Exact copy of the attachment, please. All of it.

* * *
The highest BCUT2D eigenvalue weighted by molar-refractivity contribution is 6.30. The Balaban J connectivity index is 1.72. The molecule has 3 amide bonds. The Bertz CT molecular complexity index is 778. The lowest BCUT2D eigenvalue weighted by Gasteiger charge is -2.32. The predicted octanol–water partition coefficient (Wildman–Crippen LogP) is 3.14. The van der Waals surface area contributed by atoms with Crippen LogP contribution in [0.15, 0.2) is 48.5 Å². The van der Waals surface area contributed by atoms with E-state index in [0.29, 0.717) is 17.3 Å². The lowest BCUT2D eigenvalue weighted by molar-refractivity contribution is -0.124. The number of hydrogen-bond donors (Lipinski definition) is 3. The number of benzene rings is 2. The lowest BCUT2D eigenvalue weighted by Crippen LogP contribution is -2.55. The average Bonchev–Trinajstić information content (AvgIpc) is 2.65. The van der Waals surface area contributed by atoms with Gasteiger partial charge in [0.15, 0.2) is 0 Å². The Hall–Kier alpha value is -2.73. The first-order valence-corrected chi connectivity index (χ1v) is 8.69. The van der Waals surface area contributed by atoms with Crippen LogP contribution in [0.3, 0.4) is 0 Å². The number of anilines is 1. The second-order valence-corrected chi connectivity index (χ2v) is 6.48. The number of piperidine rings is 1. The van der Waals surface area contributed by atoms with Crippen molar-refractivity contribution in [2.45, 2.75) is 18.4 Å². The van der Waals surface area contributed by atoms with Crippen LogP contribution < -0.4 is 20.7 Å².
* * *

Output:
The highest BCUT2D eigenvalue weighted by molar-refractivity contribution is 6.30. The Balaban J connectivity index is 1.72. The molecule has 3 amide bonds. The Bertz CT molecular complexity index is 778. The lowest BCUT2D eigenvalue weighted by Gasteiger charge is -2.32. The predicted octanol–water partition coefficient (Wildman–Crippen LogP) is 3.14. The van der Waals surface area contributed by atoms with Crippen LogP contribution in [0.15, 0.2) is 48.5 Å². The van der Waals surface area contributed by atoms with E-state index in [0.29, 0.717) is 17.3 Å². The lowest BCUT2D eigenvalue weighted by molar-refractivity contribution is -0.124. The number of hydrogen-bond donors (Lipinski definition) is 3. The number of benzene rings is 2. The lowest BCUT2D eigenvalue weighted by Crippen LogP contribution is -2.55. The average Bonchev–Trinajstić information content (AvgIpc) is 2.65. The van der Waals surface area contributed by atoms with Gasteiger partial charge in [0.15, 0.2) is 0 Å². The Hall–Kier alpha value is -2.73. The first-order valence-corrected chi connectivity index (χ1v) is 8.69. The van der Waals surface area contributed by atoms with Crippen LogP contribution in [0.3, 0.4) is 0 Å². The number of anilines is 1. The second-order valence-corrected chi connectivity index (χ2v) is 6.48. The number of piperidine rings is 1. The van der Waals surface area contributed by atoms with Crippen molar-refractivity contribution in [2.45, 2.75) is 18.4 Å². The van der Waals surface area contributed by atoms with Crippen LogP contribution < -0.4 is 20.7 Å².